Started by RoboForex, Feb 12, 2022, 04:20 am
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In this article, you'll find a short review of seven major currency pairs on the Forex market. These pairs are the most popular with traders and investors and are also characterised by high liquidity and low spreads.
Euro (EUR) is a single European currency, which replaced all national currencies in the European Union in 1999. Given its status, EUR is reflective of the state of economic affairs in the European Union and very sensitive to the macroeconomic statistics from Europe.
The EUR/USD pair is leading the Forex market: its daily trading volume is the biggest - almost 20% of the total trading turnover.
The EUR/USD rate shows the current ratio between currencies of two global economic regions, the EU and the US. If the pair is growing, it means that EUR is getting stronger against USD, and vice versa. Economic and political news from these regions has a significant influence on the EUR/USD rate.
At the very beginning of trading, EUR/USD was moving downwards and once reached the all-time low at 0.8200. For several years after that, the pair was steadily rising and set its all-time high a bit above 1.6000 in 2008.
Later on, due to crises and some troubles in Europe, the pair dropped pretty much. EUR/USD is characterised by high liquidity, low spreads, and daily volatility of about 80 pips.
British Pound (GBP) is the United Kingdom's national currency. It's one of the oldest currencies in the world, which approximately appeared in the twelfth century. As a result of the development of trading relations between Britain and its colonies, there emerged a need for a reliable currency to be used in settlements.
GBP/USD shows the ratio between currencies of the United Kingdom and the United States. The pair accounts for 15% of the total currency market trading turnover. "Cable" is a foreign exchange slang term for GBP/USD. The term comes from the days of early telegraph cables that were laid between London and New York and were used to communicate currency quotes and other data.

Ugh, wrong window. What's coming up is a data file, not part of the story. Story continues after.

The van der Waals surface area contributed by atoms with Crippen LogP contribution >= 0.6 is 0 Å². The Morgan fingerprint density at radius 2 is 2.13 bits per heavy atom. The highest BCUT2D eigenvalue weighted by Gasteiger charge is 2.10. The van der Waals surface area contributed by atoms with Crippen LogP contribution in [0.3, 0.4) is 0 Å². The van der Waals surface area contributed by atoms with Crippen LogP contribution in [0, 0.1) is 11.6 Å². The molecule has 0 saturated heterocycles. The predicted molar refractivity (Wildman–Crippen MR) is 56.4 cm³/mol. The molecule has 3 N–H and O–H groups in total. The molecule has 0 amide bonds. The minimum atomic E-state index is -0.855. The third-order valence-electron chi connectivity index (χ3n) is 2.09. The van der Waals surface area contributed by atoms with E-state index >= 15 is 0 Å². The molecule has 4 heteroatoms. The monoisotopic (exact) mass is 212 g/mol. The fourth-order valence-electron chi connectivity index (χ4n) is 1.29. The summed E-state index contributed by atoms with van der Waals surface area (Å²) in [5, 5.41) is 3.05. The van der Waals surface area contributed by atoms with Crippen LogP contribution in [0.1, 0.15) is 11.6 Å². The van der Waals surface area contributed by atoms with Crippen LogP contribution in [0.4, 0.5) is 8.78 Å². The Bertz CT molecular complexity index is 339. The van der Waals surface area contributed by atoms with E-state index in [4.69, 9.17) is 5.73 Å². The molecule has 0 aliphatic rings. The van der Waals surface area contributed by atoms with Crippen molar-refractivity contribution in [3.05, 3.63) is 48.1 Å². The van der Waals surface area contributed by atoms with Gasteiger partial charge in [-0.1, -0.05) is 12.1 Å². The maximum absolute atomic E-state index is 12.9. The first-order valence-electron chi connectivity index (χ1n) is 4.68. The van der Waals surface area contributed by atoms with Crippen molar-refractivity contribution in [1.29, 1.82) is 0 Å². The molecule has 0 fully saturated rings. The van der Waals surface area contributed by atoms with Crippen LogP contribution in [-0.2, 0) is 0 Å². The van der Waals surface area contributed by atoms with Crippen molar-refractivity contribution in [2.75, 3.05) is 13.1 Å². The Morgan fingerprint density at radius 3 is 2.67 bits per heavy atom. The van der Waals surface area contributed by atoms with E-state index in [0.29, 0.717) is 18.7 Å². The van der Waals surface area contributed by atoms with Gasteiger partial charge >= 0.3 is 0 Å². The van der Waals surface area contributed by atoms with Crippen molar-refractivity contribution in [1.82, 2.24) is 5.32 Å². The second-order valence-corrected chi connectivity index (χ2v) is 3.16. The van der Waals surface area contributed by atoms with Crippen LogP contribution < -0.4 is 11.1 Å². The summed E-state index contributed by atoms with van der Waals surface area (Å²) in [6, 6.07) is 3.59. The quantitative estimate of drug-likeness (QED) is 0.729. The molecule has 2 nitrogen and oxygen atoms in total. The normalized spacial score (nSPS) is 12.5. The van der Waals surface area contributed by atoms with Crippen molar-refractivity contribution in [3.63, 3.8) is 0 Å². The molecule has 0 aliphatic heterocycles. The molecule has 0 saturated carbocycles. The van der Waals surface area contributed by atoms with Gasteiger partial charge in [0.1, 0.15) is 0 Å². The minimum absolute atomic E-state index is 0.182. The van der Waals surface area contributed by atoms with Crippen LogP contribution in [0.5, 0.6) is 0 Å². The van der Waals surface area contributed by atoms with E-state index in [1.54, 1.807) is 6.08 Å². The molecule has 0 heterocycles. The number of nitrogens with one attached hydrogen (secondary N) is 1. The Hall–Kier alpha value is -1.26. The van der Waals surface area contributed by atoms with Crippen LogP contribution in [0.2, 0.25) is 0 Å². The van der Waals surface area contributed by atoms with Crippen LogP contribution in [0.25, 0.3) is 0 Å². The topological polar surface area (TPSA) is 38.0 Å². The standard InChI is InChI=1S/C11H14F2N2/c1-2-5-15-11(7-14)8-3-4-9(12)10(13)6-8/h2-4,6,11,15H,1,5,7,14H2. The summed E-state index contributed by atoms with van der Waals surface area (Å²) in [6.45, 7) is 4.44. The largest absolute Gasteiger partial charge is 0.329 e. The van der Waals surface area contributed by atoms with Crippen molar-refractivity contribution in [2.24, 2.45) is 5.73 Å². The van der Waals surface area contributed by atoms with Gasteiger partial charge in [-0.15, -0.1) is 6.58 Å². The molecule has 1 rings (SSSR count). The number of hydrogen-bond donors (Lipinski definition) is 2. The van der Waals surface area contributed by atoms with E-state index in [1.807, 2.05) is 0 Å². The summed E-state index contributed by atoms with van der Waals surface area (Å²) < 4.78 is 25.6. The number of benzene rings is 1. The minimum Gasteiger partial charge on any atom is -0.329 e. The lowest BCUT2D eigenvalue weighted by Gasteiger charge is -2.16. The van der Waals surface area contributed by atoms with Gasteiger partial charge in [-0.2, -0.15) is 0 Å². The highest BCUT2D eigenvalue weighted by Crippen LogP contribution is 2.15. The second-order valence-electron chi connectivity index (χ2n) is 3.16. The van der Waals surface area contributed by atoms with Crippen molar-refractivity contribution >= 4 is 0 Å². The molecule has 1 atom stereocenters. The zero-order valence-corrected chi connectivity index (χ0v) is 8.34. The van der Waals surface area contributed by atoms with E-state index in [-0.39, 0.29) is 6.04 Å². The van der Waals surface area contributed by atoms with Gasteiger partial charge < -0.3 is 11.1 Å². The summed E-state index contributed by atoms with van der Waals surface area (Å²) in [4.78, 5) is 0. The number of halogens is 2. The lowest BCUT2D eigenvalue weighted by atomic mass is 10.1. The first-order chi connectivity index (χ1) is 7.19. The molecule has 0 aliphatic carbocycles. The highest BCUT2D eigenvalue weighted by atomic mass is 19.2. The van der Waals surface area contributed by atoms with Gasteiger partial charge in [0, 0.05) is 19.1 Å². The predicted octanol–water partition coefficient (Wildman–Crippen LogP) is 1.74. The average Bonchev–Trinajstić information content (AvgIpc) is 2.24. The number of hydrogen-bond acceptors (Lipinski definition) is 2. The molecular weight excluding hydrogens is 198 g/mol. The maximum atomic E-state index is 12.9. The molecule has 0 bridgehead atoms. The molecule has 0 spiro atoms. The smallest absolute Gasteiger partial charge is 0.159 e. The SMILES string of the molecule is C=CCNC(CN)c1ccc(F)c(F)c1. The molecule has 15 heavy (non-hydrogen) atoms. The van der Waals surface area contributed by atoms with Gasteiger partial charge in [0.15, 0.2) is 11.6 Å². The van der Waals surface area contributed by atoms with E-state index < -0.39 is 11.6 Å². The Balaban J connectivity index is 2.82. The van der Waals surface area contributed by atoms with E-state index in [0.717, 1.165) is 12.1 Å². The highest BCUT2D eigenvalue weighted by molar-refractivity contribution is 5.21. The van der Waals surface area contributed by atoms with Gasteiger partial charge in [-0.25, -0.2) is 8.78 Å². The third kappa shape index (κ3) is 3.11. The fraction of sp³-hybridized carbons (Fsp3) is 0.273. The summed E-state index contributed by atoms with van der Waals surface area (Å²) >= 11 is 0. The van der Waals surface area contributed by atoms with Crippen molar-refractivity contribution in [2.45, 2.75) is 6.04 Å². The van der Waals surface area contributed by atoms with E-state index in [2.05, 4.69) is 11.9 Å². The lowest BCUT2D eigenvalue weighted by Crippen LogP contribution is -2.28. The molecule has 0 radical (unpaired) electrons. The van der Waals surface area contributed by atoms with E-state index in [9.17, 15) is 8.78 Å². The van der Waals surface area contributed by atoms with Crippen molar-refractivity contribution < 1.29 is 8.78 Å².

British Pound is the base currency, while USD is the quote currency. If the pair rises, it means that GBP is getting stronger against USD, and vice versa.
The British Pound is considered a rather aggressive speculative currency, which creates high volatility in GBP/USD, about 100 pips a day. The pair movements often create a lot of false breakouts of support and resistance levels in the price charts.
New Zealand Dollar (NZD) is the national currency of New Zealand. Its history goes back to the 1970s. In the "colonial" past, New Zealand Dollar was pegged to British Pound and was named New Zealand Pound.
In 1967, the first New Zealand Dollars appeared and they were pegged to USD. New Zealand Dollar is classified as a commodity currency.
The NZD/USD pair shows the ratio between New Zealand and American economies. New Zealand Dollar is the base currency, while the USD is the quote currency. If the pair rises, it means that NZD is getting stronger against the USD, and vice versa.
In Forex slang, the pair is often called "kiwi", after the bird - it is one of the country's symbols and you can see it on the 1NZD coin.
Changes in the pair movements depend on the economic statistics from the US and New Zealand, and also on the commodity market dynamics.
New Zealand economy gets a significant part of the income from commodity exports, that's why the commodity price surge results in the pair's getting stronger. NZD/USD is characterised by high liquidity, low spreads, and daily volatility of about 50-70 pips.
Australian Dollar (AUD) is the national currency of Australia. After the British colonisation era was over, Australian Pound was replaced by Australian Dollar in 1966. In Forex slang, the pair is often called "aussie". Australian Dollar is classified as a commodity currency.